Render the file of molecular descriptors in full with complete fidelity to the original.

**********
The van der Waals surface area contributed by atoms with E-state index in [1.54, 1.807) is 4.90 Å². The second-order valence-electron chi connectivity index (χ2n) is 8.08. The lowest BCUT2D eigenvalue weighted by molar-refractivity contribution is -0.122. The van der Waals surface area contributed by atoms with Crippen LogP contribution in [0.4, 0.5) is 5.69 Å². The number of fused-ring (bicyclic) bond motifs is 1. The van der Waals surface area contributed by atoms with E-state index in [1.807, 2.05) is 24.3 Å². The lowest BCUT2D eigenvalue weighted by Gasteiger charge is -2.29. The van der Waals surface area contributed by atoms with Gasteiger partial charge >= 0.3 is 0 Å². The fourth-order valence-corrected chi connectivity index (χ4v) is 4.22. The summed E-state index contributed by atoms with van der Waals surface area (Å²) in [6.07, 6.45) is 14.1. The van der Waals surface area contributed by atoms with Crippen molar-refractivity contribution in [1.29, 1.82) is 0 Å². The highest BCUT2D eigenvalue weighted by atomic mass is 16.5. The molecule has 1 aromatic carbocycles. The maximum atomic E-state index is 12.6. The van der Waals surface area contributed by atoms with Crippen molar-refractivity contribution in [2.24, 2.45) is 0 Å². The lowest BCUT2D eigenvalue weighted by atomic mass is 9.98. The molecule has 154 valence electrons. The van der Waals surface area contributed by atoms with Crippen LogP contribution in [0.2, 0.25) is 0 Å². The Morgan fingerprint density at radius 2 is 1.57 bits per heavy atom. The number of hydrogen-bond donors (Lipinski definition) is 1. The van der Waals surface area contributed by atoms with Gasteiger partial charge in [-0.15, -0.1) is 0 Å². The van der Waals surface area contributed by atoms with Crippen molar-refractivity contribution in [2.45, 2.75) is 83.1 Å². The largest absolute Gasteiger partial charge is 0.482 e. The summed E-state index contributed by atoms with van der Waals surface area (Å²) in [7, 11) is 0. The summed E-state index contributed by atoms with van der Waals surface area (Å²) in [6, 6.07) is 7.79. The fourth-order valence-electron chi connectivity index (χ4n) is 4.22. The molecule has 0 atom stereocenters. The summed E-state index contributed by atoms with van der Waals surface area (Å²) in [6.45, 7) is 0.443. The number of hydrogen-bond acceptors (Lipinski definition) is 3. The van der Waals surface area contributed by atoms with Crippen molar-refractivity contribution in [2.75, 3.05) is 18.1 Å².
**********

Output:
The van der Waals surface area contributed by atoms with E-state index in [1.54, 1.807) is 4.90 Å². The second-order valence-electron chi connectivity index (χ2n) is 8.08. The lowest BCUT2D eigenvalue weighted by molar-refractivity contribution is -0.122. The van der Waals surface area contributed by atoms with Crippen LogP contribution in [0.4, 0.5) is 5.69 Å². The number of fused-ring (bicyclic) bond motifs is 1. The van der Waals surface area contributed by atoms with E-state index in [1.807, 2.05) is 24.3 Å². The lowest BCUT2D eigenvalue weighted by Gasteiger charge is -2.29. The van der Waals surface area contributed by atoms with Gasteiger partial charge >= 0.3 is 0 Å². The fourth-order valence-corrected chi connectivity index (χ4v) is 4.22. The summed E-state index contributed by atoms with van der Waals surface area (Å²) in [6.07, 6.45) is 14.1. The van der Waals surface area contributed by atoms with Crippen molar-refractivity contribution in [1.29, 1.82) is 0 Å². The highest BCUT2D eigenvalue weighted by atomic mass is 16.5. The molecule has 1 aromatic carbocycles. The maximum atomic E-state index is 12.6. The van der Waals surface area contributed by atoms with Crippen molar-refractivity contribution in [2.24, 2.45) is 0 Å². The lowest BCUT2D eigenvalue weighted by atomic mass is 9.98. The molecule has 154 valence electrons. The van der Waals surface area contributed by atoms with Crippen LogP contribution in [0.2, 0.25) is 0 Å². The Morgan fingerprint density at radius 2 is 1.57 bits per heavy atom. The number of hydrogen-bond donors (Lipinski definition) is 1. The van der Waals surface area contributed by atoms with Gasteiger partial charge in [-0.15, -0.1) is 0 Å². The van der Waals surface area contributed by atoms with Crippen molar-refractivity contribution in [2.45, 2.75) is 83.1 Å². The largest absolute Gasteiger partial charge is 0.482 e. The summed E-state index contributed by atoms with van der Waals surface area (Å²) in [7, 11) is 0. The summed E-state index contributed by atoms with van der Waals surface area (Å²) in [6, 6.07) is 7.79. The fourth-order valence-electron chi connectivity index (χ4n) is 4.22. The molecule has 0 atom stereocenters. The summed E-state index contributed by atoms with van der Waals surface area (Å²) in [6.45, 7) is 0.443. The number of hydrogen-bond acceptors (Lipinski definition) is 3. The van der Waals surface area contributed by atoms with Crippen molar-refractivity contribution in [2.75, 3.05) is 18.1 Å².